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Federal agencies work to protect artifacts
JUNE 29, 2000

Internet users who have been patrolling online auction sites for Native American artifacts have key allies in their quest to protect the cultural heritage of tribes throughout the country.

Since at least 1998, the National Parks Service, the Bureau of Indian Affairs, and the Federal Bureau of Investigation have been investigating and preventing the sale of items like the one recently offered on the Yahoo! Auction site.

Yahoo! company officials quickly removed the item, the remains of a young child, after quick acting and concerned Internet users alerted them to the auction.

Pat Mercado-Allinger is the archaeologist for the State of Texas, where the remains were reported to have been recovered. She commended the company's efforts.

"The sale was definitely disturbing," said Mercado-Allinger. "But at least the company removed it from site."

As the state's top archaeologist, Mercado-Allinger says Texas does not have laws specifically protecting unmarked Indian graves, although efforts have been made in the past to introduce such legislation. But given the amount of evidence presented by the item's seller, she believes investigation and potential prosecution of the seller would be easier than other cases.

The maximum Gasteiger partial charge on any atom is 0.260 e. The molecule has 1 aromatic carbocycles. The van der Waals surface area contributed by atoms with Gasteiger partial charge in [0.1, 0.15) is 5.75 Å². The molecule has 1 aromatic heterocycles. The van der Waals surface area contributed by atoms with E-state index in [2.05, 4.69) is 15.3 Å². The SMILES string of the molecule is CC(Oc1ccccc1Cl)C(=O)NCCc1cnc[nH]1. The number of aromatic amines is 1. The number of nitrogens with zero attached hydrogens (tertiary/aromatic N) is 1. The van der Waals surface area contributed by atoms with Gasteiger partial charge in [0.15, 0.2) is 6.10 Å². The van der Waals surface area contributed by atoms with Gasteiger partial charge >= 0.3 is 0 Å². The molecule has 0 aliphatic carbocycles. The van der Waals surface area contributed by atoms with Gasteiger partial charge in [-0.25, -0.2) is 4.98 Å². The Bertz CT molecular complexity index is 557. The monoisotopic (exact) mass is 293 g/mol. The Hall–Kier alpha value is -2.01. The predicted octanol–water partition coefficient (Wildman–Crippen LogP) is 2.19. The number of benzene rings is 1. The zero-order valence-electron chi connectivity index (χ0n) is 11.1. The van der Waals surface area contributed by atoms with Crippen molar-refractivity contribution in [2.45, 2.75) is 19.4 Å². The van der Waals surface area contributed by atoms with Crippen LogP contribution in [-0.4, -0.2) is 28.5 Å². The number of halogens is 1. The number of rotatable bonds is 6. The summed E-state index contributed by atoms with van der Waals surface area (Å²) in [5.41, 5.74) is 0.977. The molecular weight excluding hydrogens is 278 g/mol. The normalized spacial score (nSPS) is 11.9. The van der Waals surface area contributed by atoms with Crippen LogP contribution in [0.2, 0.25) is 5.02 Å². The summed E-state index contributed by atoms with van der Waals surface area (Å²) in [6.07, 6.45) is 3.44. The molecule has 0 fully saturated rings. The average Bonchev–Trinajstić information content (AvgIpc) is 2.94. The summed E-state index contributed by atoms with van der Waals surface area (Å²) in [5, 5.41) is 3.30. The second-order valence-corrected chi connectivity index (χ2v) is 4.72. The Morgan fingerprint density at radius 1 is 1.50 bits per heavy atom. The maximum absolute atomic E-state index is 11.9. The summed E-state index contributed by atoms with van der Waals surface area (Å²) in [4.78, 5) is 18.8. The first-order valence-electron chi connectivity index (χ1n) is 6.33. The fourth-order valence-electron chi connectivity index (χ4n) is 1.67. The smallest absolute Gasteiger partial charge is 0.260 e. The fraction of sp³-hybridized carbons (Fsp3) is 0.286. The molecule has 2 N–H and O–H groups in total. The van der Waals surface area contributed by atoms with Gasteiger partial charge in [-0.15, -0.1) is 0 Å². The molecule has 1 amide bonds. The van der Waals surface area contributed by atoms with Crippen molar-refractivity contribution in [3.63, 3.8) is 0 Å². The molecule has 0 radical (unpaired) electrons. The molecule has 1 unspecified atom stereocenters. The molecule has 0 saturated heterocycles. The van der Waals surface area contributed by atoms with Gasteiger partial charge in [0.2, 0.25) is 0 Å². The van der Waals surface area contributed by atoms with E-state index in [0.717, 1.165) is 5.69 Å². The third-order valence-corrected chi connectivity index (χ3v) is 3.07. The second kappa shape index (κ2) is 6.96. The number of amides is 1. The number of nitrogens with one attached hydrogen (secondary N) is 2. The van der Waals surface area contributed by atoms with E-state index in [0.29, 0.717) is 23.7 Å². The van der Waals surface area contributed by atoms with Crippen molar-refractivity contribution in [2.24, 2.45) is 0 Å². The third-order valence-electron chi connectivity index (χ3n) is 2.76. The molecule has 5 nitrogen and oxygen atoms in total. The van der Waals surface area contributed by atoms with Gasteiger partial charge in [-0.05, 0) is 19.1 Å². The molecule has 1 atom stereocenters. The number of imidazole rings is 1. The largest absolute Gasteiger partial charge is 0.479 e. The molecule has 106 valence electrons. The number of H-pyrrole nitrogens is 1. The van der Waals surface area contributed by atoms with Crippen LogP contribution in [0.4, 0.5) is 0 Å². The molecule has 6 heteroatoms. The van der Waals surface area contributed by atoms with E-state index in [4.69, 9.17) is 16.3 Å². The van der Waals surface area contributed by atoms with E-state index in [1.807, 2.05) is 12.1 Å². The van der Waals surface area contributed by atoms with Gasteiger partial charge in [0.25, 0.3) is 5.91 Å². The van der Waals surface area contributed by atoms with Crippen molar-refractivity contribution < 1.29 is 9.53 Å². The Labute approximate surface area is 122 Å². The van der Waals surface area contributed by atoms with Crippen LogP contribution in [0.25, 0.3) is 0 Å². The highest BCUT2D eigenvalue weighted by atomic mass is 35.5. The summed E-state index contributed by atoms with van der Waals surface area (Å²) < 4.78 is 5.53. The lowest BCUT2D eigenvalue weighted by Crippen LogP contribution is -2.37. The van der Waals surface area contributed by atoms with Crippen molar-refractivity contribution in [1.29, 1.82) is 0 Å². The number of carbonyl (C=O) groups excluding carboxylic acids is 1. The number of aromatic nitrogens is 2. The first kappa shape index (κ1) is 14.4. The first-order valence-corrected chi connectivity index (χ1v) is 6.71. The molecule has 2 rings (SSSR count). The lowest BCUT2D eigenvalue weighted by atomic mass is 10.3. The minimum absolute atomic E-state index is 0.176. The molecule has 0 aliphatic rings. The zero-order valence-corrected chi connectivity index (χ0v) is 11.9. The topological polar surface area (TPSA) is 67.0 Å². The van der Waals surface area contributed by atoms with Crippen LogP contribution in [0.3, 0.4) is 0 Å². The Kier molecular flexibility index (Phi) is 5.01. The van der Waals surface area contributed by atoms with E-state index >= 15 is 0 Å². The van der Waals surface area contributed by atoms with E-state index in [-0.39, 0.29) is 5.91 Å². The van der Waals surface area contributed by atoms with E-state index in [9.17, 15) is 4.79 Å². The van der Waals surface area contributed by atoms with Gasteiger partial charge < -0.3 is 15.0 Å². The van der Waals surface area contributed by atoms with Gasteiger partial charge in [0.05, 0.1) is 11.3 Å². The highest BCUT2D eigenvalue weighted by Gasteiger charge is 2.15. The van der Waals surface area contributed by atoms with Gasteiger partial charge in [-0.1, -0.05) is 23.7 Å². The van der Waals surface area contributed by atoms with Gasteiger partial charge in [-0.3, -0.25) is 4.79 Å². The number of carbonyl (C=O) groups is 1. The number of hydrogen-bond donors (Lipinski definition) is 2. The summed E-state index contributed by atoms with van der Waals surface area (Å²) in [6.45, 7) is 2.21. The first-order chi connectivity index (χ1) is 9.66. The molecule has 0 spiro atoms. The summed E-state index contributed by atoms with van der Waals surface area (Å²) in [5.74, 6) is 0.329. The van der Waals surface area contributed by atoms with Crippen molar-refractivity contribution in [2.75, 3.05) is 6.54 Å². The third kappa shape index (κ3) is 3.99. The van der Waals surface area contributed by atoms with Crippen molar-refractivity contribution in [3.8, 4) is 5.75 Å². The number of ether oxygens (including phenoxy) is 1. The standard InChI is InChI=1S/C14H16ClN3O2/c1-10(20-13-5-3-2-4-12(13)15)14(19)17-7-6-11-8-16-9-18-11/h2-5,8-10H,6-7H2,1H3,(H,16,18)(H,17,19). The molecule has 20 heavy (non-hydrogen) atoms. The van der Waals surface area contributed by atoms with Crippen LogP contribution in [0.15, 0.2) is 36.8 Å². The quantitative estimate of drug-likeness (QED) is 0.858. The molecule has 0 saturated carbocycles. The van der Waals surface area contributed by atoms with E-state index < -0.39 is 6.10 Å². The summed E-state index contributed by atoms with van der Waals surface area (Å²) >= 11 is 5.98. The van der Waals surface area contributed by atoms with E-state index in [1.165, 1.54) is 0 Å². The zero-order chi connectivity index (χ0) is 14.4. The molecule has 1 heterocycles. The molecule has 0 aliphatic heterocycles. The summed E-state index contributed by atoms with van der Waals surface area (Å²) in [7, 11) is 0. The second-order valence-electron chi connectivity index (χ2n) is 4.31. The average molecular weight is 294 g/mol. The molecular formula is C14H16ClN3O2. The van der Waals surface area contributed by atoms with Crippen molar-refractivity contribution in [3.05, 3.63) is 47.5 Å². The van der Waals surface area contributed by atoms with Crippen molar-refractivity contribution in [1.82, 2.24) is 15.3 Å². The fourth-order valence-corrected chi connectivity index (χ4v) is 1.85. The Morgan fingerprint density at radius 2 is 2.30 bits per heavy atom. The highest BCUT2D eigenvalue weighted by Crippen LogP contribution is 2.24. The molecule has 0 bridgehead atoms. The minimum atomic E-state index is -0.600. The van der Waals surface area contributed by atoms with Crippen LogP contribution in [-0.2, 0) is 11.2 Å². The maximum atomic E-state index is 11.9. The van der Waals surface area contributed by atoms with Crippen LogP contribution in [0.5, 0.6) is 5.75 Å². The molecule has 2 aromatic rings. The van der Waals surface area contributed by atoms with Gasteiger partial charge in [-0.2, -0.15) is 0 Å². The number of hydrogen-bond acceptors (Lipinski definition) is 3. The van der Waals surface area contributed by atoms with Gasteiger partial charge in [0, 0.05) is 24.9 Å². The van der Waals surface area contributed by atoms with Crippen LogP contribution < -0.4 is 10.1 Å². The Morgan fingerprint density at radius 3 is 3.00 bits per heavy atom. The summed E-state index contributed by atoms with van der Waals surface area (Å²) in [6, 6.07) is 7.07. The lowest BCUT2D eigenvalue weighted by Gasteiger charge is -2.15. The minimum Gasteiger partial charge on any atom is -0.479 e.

Such investigation often ends up in the hands of three key federal agencies. Phil Young, of the National Park Service in Santa Fe, New Mexico, has worked with the BIA and the FBI to retrieve and begin the repatriation process for items that have been offered on Internet sites.

The trafficking and sale of human remains is a federal offense. Through the Native American Graves and Repatriation Act (NAGPRA) of 1990, tribes can repatriate the remains of their ancestors and other cultural patrimony.

In 1999, Young and the two agencies worked with the auction site eBay involving the sale of a Native American skull. They were alerted to the item by Native web surfers, some of whom expressed outrage at the offering.

"eBay is very forthcoming with us," said Young. "Every time we have asked, they have provided us with the name, address, and other information they have on the seller."

Young also credits eBay with hiring a former US Attorney whose unit prosecuted the first NAGPRA case in the country.

"The company realizes that 99% of trade is legal," said Young. "They wanted to get rid of the 1%--It's just good business."

Related Stories:
Yahoo! removes auction (The Talking Circle 6/22)
Culture for Sale: Sitting Bull (The Talking Circle 6/20)
Culture for Sale (The Talking Circle 5/23)
Fighting forgeries in Indian Country (Arts and Entertainment 5/18)